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Home > News > Excitement at Caldy RFC as Touraid looms
Your News Excitement at Caldy RFC as Touraid looms

EXCITEMENT is mounting as Caldy Rugby Club on the Wirral prepares to reach out to some of the worlds underprivileged youngsters via an international youth rugby festival.

Fifty youngsters from some of the most deprived areas of Swaziland, Botswana, Sierra Leone, Thailand and India have been given the chance of a lifetime to travel to the Wirral for a week of friendship, rugby and a host of cultural and sporting experiences.

Each of the visiting teams has a story to tell. The Swaziland boys, many of whom are orphans, have been using rugby as a tool for AIDS education via the good work of Michael Collinson, President of the Swaziland Rugby Union and founder of SKRUM (Swaziland Kids Rugby Union Mission), whose has introduced 22,000 children to the programme.

Tlamelo Vultures from Botswana are a young developing rugby team set up by a project which cares and provides for orphans and vulnerable children. David Gilbert, the ex president of the Botswana RU, brought rugby into an area of Botswana to combine his passion for rugby with his compassion for the Tlamelo children recently Harlequin player Seb Stegman flew out to offer the youngsters some extra coaching in advance of their trip to Caldy.

Bangkok in Thailand has struggled to contain a volatile political situation in recent months, but a group of children from the Mahamek Boys Home have had something more positive to focus on the trip to Wirral.

They have not played rugby for a couple of years as a result of both a shortage of funding and personnel to coach them, but Touraids man in Bangkok, Adam Woolliscroft, has grasped the project with both hands and is working hard to prepare the boys for the trip.

Says Woolliscroft: The boys and staff have been fantastic, getting to grips with the rugby training and also getting to grips with improving their English. The benefits already have been tremendous with a new team spirit and, not to put too fine a point on it, new hope.

The boys from Kolkata in India are no strangers to Touraid, the Jungle Crows team having travelled half-way round the world to the south of England take part in the charitys Tullow Oil Festival two years ago. Caldy Rugby Club are now welcoming to the Wirral a new Indian team the Ashalayam Pirate Ants, successors to the Crows.

The extensive media coverage and a 20,000 crowd that followed the Crows return as champions of the touraid U14 Cup highlighted the efforts and dedication these tribal children put into their newly-adopted game, with the school receiving congratulations from the Prime Minister and President of India. As a result of the tour the school now has a rugby academy and has attracted a major sponsor to support its work with the poorest of India's communities.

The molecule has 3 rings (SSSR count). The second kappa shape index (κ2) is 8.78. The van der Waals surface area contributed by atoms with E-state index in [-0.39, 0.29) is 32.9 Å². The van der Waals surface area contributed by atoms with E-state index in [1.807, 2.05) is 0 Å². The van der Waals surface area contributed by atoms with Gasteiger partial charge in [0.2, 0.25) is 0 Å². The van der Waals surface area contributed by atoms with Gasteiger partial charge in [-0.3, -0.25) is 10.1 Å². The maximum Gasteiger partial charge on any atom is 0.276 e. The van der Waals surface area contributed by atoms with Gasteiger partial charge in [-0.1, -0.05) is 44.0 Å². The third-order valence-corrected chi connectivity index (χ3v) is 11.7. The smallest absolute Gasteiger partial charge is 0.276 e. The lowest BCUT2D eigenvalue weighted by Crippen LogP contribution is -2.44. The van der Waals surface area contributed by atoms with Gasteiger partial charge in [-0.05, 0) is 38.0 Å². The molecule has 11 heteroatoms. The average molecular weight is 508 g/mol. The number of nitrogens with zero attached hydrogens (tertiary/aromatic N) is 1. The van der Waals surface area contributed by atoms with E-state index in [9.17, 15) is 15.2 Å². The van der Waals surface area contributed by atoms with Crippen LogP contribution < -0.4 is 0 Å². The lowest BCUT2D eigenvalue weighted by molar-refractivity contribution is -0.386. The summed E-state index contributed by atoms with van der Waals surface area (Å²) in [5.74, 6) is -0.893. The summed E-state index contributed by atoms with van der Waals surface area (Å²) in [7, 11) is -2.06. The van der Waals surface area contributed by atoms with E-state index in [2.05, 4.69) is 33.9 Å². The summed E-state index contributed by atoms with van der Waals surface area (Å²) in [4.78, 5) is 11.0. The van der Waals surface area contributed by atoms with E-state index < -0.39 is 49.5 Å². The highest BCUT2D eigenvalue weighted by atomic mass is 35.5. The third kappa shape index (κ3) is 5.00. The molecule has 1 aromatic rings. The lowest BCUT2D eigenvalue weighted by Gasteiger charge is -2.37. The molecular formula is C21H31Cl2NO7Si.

Sierra Leone is still ranked third to bottom in the UNs Human Development Index, with high unemployment and an education system that leaves a lot to be desired, but the Sierra Leone boys who will be coming from St Francis School in Makene already have strong links with St Anselms College.

St Anselms teacher Louise Baines, recently returned from a visit to Makene, says: We have always had a strong association with St Francis School through the work of the Catholic Bretheren and have supported them in all sorts of ways over the years. Our own students and staff have travelled to Sierra Leone, but to be able to bring the children over here as part of the Touraid initiative from Caldy Rugby Club is really very special.

The initiative, led by Festival Chairman Jane Corlett, is part of the wider remit of the charity Touraid, whose aim is to create long-term economic and social benefits for children from disadvantaged communities throughout the world by creating sustainable links between these communities and clubs and schools in the UK.

The boys will be hosted by Pensby Sports College, Kingsmead School, St. Anselms College, Birkenhead School and West Kirby Residential School, all of whom have been working hard to raise funds to finance the boys trip.

The focal point of the trip will be the Caldy International U13 Touraid Festival which will take place at Caldy Rugby Club on Sunday, September 26.

Says Chairman Corlett: The Festival will be a fantastic celebration of so many countries coming together under the banner of sport and unity and we hope that Wirral people will join us in supporting these youngsters whose lives have been blighted by so much deprivation and hardship.

Apart from some very entertaining rugby there will be great food, music and entertainment, stalls and fun for all the family. And free admission!

Over 30 tours have been arranged by Touraid over the last four years, but this is the first in the North of England. While rugby is the catalyst for the project, the real aim is to give these children the chance to improve their lives through the bonds they develop with the schools and clubs who will support them in the coming years through friendship and funding. Many of the boys are orphans whose team very often becomes their family through which they learn to strive to improve their lives and that of their contemporaries back in their homelands.

It is a great example of how sport, by breaking down economic, language and social barriers, can make a real difference to the lives of these children.

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